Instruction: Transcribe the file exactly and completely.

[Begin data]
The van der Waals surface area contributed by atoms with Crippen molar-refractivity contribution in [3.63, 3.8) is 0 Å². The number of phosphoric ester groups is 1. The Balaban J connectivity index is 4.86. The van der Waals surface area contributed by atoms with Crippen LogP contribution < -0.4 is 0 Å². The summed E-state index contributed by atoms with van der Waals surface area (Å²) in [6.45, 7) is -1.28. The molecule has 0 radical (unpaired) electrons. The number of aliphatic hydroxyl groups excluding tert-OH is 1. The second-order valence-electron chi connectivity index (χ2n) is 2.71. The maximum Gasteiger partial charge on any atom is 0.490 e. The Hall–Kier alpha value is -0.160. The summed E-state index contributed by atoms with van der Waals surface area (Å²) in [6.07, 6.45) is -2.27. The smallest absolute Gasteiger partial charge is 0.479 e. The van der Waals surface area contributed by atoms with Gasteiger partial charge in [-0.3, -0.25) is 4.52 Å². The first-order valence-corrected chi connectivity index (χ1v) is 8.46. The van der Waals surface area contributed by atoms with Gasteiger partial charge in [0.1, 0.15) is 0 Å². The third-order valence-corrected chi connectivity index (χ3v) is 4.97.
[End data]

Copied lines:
The van der Waals surface area contributed by atoms with Crippen molar-refractivity contribution in [3.63, 3.8) is 0 Å². The number of phosphoric ester groups is 1. The Balaban J connectivity index is 4.86. The van der Waals surface area contributed by atoms with Crippen LogP contribution < -0.4 is 0 Å². The summed E-state index contributed by atoms with van der Waals surface area (Å²) in [6.45, 7) is -1.28. The molecule has 0 radical (unpaired) electrons. The number of aliphatic hydroxyl groups excluding tert-OH is 1. The second-order valence-electron chi connectivity index (χ2n) is 2.71. The maximum Gasteiger partial charge on any atom is 0.490 e. The Hall–Kier alpha value is -0.160. The summed E-state index contributed by atoms with van der Waals surface area (Å²) in [6.07, 6.45) is -2.27. The smallest absolute Gasteiger partial charge is 0.479 e. The van der Waals surface area contributed by atoms with Gasteiger partial charge in [-0.3, -0.25) is 4.52 Å². The first-order valence-corrected chi connectivity index (χ1v) is 8.46. The van der Waals surface area contributed by atoms with Gasteiger partial charge in [0.1, 0.15) is 0 Å². The third-order valence-corrected chi connectivity index (χ3v) is 4.97.